With minutes-long shooting sprees and more shots on goal than Minnesota, Austin could easily have the lead in the match. But each crowd-raising attempt has still been slightly skewed as the home team ends the half with nothing on the board.
In just 45 minutes, both Austin and Minnesota have reached the double-digits in scoring attempts, but Minnesota's ability to infiltrate Austin's penalty box has given them the leg up in the match. The Loons have sometimes found themselves nearly alone alarmingly close to goal, and they've capitalized on their chances with a 16thb minute goal by Franco Fragapane.
Austin FC, however, has not. The club has seen close calls from Dominguez and Driussi, headers from Djitte and near-misses from Tomas Pochettino, but missed opportunities and a few strokes of bad luck have left them scoreless. The team will need to shake their age-old scoring issues if they hope to get back into tonight's game.
16' Minnesota nabs 1-0 lead
Austin may have struck first, but Minnesota won the first points on the board as Franco Fragapane got one past keeper Brad Stuver from a close range in the 16th minute to make it 1-0. The Loons tested Stuver just as Austin did Miller, making two anxiety-inducing shots before Fragapane struck gold.
This goalie-vs.-goalie match has already seen three shots on goal from each team and a relatively quiet midfield as each team dukes it out in the box.
11' Austin tests Minnesota first
Austin FC has taken no time to threaten goal. In a three-minute span, the home team has racked up three shots, two of which are on goal, as the ball bounces between Austin attackers but can't quite find the net.
Dominguez strikes first as he looks to find his third goal in three matches in the eights minute, but Minnesota's Tyler Miller fights back with a clutch save. Djitte then tests Miller just seconds later, while Driussi takes a final shot from farther back that just misses the top left corner.
Austin's Fagundez and Pochettino were the playmakers of the three-minute shooting spree, but the club still came out scoreless. Minnesota soon rebounded with a shot of their own that was blocked by keeper Brad Stuver.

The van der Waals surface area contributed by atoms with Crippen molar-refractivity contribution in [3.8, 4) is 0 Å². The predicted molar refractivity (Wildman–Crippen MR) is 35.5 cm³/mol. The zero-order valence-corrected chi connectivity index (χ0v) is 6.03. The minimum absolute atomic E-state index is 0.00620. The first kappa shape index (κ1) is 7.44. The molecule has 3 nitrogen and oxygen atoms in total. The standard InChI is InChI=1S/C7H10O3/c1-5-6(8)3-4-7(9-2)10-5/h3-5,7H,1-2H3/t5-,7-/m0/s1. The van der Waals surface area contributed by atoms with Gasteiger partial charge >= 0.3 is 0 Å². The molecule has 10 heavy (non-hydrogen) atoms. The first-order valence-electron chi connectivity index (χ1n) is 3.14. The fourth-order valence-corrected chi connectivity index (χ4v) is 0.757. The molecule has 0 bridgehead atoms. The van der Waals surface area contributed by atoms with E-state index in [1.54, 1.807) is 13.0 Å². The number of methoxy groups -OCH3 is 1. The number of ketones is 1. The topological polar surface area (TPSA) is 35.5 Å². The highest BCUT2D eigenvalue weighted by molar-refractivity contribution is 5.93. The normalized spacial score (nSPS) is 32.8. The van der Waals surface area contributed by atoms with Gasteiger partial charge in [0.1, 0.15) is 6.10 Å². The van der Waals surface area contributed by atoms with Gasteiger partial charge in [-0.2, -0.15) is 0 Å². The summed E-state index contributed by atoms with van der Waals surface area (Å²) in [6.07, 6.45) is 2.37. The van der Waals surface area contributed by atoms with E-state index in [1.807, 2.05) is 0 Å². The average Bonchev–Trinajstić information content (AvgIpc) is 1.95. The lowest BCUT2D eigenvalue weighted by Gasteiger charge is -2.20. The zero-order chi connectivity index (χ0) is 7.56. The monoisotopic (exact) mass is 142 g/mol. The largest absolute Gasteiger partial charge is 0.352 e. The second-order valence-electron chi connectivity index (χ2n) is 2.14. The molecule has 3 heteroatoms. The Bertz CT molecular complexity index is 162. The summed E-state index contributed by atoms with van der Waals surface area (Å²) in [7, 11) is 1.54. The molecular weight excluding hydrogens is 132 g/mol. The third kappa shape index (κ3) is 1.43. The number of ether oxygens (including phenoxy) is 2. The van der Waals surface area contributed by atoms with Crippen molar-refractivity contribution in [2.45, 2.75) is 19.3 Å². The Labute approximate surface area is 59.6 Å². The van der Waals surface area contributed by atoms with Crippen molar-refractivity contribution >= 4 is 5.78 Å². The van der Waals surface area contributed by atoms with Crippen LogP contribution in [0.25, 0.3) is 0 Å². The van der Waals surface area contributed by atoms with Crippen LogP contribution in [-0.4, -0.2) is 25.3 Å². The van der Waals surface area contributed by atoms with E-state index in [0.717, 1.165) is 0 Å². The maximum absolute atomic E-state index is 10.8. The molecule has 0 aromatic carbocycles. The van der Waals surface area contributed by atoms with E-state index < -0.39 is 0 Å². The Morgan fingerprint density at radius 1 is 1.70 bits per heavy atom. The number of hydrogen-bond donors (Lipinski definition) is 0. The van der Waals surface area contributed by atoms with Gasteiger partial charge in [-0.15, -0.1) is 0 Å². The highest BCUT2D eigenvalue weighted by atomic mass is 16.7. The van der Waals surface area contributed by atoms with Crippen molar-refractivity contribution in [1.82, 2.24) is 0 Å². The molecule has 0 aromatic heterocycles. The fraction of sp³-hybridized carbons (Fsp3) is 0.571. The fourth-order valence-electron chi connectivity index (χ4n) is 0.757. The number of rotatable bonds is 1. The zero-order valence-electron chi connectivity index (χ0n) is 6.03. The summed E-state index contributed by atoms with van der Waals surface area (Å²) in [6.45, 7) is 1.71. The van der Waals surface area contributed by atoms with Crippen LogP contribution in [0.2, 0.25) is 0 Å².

This may be Austin FC's most popular lineup— even the crankiest fans are commending the strong starting XI on Twitter. Tonight's starters are the same as in their win against Salt Lake.
New standouts Moussa Djitte and Sebastian Driussi are in alongside double-scorer Cecilio Dominguez up front, while fan favorite Diego Fagundez, Captain Alex Ring and Designated Player Tomas Pochettino take the midfield.
With Matt Besler still out on concussion protocol, Zan Kolmanic, Jhohan Romana and Julio Cascante take the back along with Hector Jimenez, who is in for right back Nick Lima. As (almost) always, Brad Stuver holds it down in goal.
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An Austin-based program manager for Apple Maps and one of two leaders for the #AppleToo activist movement said she has been fired after a suspension.
According to the New York Times, Janneke Parrish said she was put on suspension for several days while the company investigated her activities before she was fired by a human resources employee via phone call on Thursday.
Parrish was under investigation for allegedly leaking a recording of an Apple staff meeting to the media, which she said she didn't do.
The report said the company told Parrish, who is 30, that she was being fired for having deleted files off her company-issued phone and computer before handing them in for examination. Parrish said the files she deleted contained her personal and financial information.
Among the files she deleted were the Robinhood app, which she said was to keep Apple from seeing "how much money I lost investing in GameStop," the Pokemon Go app and screenshots of programming bugs she was fixing.
Parrish said she believes Apple was retaliating against her efforts in organizing #AppleToo, a group of employees working to expose the company's "culture of secrecy" that has been "faced disproportionately by our Black, Indigenous, and other colleagues from minoritized racial, gender and historically marginalized groups of people."
Parrish had been publishing weekly accounts of workplace problems that had been shared anonymously with her from other employees, though she did not verify employment on all of them. The accounts she received were in the hundreds, so Parrish said she was hopeful her termination would lead to some justice within the company.
Employees at tech giants have been more outspoken than usual in recent months—with former Facebook data scientist Frances Haugen speaking out against her former employer—and Parrish said the company's desire to keep under wraps has eroded trust by discouraging employees to come forward with issues like harassment or wage disparity.
Apple spokesman Josh Rosenstock commented on the matter: "We are and have always been deeply committed to creating and maintaining a positive and inclusive workplace. We take all concerns seriously and we thoroughly investigate whenever a concern is raised and, out of respect for the privacy of any individuals involved, we do not discuss specific employee matters."
Additionally, the email detailing her termination, which was obtained by the New York Times, said Apple had determined that Parrish "engaged in conduct in violation of Apple policies including, but not limited to, interfering with an investigation by deleting files on your company provided equipment after being specifically instructed not to do so."